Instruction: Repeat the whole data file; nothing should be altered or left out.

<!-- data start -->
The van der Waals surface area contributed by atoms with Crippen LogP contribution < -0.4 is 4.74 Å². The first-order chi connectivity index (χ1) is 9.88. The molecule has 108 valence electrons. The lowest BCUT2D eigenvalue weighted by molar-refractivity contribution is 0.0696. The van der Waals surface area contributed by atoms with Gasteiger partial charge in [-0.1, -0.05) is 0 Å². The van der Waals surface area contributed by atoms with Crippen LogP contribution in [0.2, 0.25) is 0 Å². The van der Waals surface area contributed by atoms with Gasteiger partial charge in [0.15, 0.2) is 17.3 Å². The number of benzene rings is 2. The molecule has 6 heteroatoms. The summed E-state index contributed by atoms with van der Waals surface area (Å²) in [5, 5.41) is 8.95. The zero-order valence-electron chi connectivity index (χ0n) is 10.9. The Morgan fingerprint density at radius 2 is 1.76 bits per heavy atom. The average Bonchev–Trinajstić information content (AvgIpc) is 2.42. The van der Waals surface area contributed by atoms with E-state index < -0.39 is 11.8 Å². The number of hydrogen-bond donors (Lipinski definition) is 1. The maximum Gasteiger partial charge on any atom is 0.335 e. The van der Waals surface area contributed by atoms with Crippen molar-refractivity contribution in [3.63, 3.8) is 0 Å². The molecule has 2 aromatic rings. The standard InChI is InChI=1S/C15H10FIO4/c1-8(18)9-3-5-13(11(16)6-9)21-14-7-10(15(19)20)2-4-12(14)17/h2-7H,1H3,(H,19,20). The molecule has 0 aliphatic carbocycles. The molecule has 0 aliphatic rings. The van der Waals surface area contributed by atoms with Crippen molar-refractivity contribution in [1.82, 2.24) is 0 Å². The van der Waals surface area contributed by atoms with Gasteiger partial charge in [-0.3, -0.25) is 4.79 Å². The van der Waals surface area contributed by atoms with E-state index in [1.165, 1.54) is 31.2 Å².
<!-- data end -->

The van der Waals surface area contributed by atoms with Crippen LogP contribution < -0.4 is 4.74 Å². The first-order chi connectivity index (χ1) is 9.88. The molecule has 108 valence electrons. The lowest BCUT2D eigenvalue weighted by molar-refractivity contribution is 0.0696. The van der Waals surface area contributed by atoms with Gasteiger partial charge in [-0.1, -0.05) is 0 Å². The van der Waals surface area contributed by atoms with Crippen LogP contribution in [0.2, 0.25) is 0 Å². The van der Waals surface area contributed by atoms with Gasteiger partial charge in [0.15, 0.2) is 17.3 Å². The number of benzene rings is 2. The molecule has 6 heteroatoms. The summed E-state index contributed by atoms with van der Waals surface area (Å²) in [5, 5.41) is 8.95. The zero-order valence-electron chi connectivity index (χ0n) is 10.9. The Morgan fingerprint density at radius 2 is 1.76 bits per heavy atom. The average Bonchev–Trinajstić information content (AvgIpc) is 2.42. The van der Waals surface area contributed by atoms with E-state index < -0.39 is 11.8 Å². The number of hydrogen-bond donors (Lipinski definition) is 1. The maximum Gasteiger partial charge on any atom is 0.335 e. The van der Waals surface area contributed by atoms with Crippen molar-refractivity contribution in [3.63, 3.8) is 0 Å². The molecule has 2 aromatic rings. The standard InChI is InChI=1S/C15H10FIO4/c1-8(18)9-3-5-13(11(16)6-9)21-14-7-10(15(19)20)2-4-12(14)17/h2-7H,1H3,(H,19,20). The molecule has 0 aliphatic carbocycles. The molecule has 0 aliphatic rings. The van der Waals surface area contributed by atoms with Crippen molar-refractivity contribution in [1.82, 2.24) is 0 Å². The van der Waals surface area contributed by atoms with Gasteiger partial charge in [-0.3, -0.25) is 4.79 Å². The van der Waals surface area contributed by atoms with E-state index in [1.165, 1.54) is 31.2 Å².